SPIE Digital Library Get updates from SPIE Newsroom
  • Newsroom Home
  • Astronomy
  • Biomedical Optics & Medical Imaging
  • Defense & Security
  • Electronic Imaging & Signal Processing
  • Illumination & Displays
  • Lasers & Sources
  • Micro/Nano Lithography
  • Nanotechnology
  • Optical Design & Engineering
  • Optoelectronics & Communications
  • Remote Sensing
  • Sensing & Measurement
  • Solar & Alternative Energy
  • Sign up for Newsroom E-Alerts
  • Information for:
    Advertisers


SPIE Photonics West 2017 | Register Today

SPIE Defense + Commercial Sensing 2017 | Call for Papers

Get Down (loaded) - SPIE Journals OPEN ACCESS

SPIE PRESS




Print PageEmail PageView PDF

Sensing & Measurement

Inspecting poultry for safety and quality at high speed

A prototype system uses visible/near-infrared light and multispectral imaging techniques to automatically categorize the condition of chicken carcasses at industrial speeds.
7 August 2006, SPIE Newsroom. DOI: 10.1117/2.1200607.0338
poultry inspection

About four decades ago, inspectors from the U.S. Department of Agriculture (USDA) began inspecting every chicken intended for sale to the general public. At that time, inspectors examined 3 billion chickens a year. Today, almost 8 billion chickens go through federally inspected processing plants annually. With this rising demand, processing lines must run at speeds as high as 140 birds per minute (bpm). An inspector's visual and manual inspection speed, though, peaks at 35bpm. Consequently, some of the research programs of the USDA Agricultural Research Service (ARS) seek new technology that will improve inspection speed, minimize problems of human error and variability, and improve the effectiveness of safety-inspection programs.

As early as 1993, my colleagues and I at the ARS Instrumentation and Sensing Laboratory (ISL) showed that visible/near-infrared (Vis/NIR) spectroscopy techniques can accurately sort carcasses according to three classes: wholesome, septicemia and toxemia (blood-related diseases), or cadaver (caused by improper bleeding). Working closely with the USDA Food Safety and Inspection Service, we have been developing automated vision systems for inspecting chickens on processing lines.

Visible and near-infrared light reflected from a carcass carries information about color, surface texture, and chemical constituents. For example, carcasses with diseases or defects often have a variety of visible skin and muscle changes, and these carcasses can be detected using Vis/NIR spectroscopic techniques. The first Vis/NIR system for inspecting chicken carcasses on a production line was developed in 1998. It consisted of a fiber-optic light probe, a spectrograph, a silicon receptor, a quartz-tungsten-halogen light source, an industrial computer, and software developed at ISL. The Vis/NIR light is transmitted through the fiber-optic line to the probe. During trials conducted at 70bpm during an eight-day period in a chicken-processing plant in New Holland, PA, our Vis/NIR system classified the carcasses—wholesome or unwholesome—with a success rate of 95% (see Figure 1).1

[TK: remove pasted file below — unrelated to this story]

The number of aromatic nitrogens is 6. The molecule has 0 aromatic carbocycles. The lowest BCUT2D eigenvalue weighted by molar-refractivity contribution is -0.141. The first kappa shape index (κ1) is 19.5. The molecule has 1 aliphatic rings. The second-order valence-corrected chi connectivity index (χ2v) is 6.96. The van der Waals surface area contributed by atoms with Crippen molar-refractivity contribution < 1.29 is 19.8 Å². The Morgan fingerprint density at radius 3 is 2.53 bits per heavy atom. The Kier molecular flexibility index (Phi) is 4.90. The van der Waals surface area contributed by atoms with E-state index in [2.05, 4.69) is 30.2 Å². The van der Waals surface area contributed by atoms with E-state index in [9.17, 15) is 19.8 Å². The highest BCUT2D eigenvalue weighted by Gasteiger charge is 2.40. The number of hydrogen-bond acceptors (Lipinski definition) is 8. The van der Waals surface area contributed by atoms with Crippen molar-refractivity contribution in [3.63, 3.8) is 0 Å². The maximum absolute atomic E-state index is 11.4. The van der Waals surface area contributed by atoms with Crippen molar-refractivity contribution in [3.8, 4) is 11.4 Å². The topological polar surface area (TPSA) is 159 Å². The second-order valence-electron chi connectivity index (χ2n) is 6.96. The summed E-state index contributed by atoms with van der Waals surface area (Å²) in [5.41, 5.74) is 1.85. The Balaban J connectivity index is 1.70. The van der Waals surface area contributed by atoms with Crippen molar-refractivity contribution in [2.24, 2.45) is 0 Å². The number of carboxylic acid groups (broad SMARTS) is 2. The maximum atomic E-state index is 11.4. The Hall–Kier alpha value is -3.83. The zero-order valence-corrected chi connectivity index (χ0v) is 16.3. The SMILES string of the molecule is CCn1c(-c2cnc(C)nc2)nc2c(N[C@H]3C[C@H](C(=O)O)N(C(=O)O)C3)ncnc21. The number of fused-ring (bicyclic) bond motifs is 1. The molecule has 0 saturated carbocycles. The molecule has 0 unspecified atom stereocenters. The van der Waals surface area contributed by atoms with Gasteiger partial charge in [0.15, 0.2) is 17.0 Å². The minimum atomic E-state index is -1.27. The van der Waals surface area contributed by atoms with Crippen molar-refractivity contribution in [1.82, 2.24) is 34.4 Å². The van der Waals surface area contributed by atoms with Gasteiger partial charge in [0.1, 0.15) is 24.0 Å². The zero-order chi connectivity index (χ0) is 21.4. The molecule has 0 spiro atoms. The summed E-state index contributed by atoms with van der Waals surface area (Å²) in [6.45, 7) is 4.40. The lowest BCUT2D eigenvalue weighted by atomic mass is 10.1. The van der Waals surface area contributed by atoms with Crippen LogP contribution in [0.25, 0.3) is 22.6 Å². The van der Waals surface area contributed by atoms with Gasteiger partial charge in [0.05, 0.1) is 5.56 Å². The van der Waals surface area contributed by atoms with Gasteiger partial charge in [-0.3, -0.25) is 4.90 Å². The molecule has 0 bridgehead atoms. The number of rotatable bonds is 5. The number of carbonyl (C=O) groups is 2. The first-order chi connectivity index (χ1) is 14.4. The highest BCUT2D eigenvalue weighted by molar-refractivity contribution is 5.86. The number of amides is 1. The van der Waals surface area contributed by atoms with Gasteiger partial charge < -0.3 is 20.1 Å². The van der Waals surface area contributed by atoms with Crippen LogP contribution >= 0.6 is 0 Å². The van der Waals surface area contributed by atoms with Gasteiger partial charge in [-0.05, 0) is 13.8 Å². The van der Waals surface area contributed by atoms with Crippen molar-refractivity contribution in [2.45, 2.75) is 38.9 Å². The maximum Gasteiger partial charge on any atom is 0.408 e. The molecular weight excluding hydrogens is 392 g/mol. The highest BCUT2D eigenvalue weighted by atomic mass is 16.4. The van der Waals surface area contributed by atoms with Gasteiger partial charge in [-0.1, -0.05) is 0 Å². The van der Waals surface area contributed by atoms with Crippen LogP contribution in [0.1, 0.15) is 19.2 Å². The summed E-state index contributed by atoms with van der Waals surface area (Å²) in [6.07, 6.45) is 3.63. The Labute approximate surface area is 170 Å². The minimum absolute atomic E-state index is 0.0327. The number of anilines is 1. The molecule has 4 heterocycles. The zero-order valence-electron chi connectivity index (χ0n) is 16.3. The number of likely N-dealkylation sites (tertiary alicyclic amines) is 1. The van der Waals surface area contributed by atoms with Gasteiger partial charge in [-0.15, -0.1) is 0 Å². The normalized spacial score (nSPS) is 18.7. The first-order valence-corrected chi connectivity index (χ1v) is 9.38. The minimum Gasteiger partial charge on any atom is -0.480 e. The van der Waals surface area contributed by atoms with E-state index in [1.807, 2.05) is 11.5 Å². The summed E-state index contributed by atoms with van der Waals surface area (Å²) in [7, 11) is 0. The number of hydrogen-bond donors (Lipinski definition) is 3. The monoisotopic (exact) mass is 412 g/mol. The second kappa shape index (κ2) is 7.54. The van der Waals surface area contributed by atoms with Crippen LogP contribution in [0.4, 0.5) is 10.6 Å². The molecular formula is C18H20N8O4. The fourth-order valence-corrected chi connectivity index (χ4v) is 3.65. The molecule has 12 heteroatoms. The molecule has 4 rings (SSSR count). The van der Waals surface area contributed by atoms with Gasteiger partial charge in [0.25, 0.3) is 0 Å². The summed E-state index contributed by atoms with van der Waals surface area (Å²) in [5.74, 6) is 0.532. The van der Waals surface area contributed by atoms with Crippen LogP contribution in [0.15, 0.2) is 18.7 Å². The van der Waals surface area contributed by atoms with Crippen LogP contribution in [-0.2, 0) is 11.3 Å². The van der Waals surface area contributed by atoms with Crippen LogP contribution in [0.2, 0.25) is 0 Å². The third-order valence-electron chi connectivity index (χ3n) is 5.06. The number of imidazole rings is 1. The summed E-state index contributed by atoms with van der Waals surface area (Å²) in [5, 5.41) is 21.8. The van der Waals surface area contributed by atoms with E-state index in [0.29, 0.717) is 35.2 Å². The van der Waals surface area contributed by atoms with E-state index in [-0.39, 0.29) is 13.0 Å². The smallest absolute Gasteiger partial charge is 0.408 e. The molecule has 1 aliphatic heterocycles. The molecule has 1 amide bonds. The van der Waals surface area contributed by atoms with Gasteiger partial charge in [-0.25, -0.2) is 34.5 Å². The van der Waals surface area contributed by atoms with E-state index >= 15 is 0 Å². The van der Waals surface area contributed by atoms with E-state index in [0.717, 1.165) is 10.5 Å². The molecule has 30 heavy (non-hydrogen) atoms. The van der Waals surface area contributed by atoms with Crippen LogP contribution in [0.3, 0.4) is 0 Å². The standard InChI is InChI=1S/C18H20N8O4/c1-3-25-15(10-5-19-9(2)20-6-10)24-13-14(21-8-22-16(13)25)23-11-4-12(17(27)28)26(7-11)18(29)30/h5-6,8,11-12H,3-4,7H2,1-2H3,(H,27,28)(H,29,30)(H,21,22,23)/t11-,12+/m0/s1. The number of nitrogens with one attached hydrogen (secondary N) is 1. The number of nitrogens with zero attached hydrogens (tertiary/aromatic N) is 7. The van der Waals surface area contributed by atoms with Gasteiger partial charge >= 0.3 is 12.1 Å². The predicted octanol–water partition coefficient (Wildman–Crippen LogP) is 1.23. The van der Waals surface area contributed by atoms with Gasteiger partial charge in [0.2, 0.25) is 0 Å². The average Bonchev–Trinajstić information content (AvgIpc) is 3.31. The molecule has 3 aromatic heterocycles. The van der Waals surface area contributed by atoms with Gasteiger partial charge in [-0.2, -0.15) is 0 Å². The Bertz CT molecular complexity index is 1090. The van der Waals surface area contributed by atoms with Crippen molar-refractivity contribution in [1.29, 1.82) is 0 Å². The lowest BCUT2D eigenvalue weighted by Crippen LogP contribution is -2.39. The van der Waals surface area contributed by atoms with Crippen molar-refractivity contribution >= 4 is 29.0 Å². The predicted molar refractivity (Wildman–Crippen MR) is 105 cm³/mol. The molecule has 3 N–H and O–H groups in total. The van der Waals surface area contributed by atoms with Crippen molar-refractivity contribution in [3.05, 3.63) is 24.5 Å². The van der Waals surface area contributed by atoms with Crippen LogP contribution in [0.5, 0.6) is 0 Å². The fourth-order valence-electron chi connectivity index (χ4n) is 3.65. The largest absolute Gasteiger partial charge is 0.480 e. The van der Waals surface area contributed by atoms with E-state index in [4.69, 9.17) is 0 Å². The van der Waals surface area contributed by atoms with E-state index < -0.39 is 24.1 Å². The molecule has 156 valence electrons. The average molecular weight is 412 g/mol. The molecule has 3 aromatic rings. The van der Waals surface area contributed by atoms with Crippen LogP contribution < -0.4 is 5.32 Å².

Figure 1. This visible/near-infrared -spectroscopic system inspects the quality of poultry.
 

In 1999, my team also developed a dual-camera system, which consists of two cameras with interference filters at 540 and 740nm, illumination, and software modules for image acquisition, control, and data analysis. Simultaneous imaging at multiple wavelengths enables detection of problems such as undersized birds or those with diseases. Trials of this system at a speed of 70bpm in a poultry-processing plant resulted in classification accuracies of 94 and 87% for wholesome and unwholesome carcasses, respectively.2 Moreover, the accuracy of the Vis/NIR spectrophotometer and multispectral imaging systems was similar in processing-line trials and previous laboratory studies. Thus, these systems show promise for separating unwholesome and wholesome carcasses on poultry-processing lines.

Most recently, we upgraded the Vis/NIR subsystem with a CCD spectral detection sensor, object-oriented program modules, and hardware-control instruments. This system was successfully tested in a commercial chicken-processing plant at speeds of 140–180bpm on the kill lines.3 On the kill line, birds are stunned, bled, scalded, defeathered, and have their heads and feet removed, before they are put into the evisceration lines, for which the processing speed is reduced to 60–90bpm. In addition, we improved the multispectral imaging system by using a common aperture-imaging system with a newly available electron-multiplying CCD to overcome the challenges of low-light conditions and exposure-time restrictions imposed by high-speed operations. This allowed multispectral imaging with long-life LEDs that minimize lighting variations (see Figure 2). This system can detect unwholesome carcasses at speeds higher than 140bpm.


Figure 2 An electron-multiplying CCD minimizes variations in light in the multispectral imaging system.
 

The ISL's automated poultry-inspection systems are now industrial prototypes that can operate at processing-line speeds as high as 180bpm. Through a cooperative research and development agreement, ISL is working with a major manufacturer to commercialize the inspection system.


Author
Yud-Ren Chen
Instrumentation and Sensing Laboratory, USDA Agricultural Research Service
Beltsville, Maryland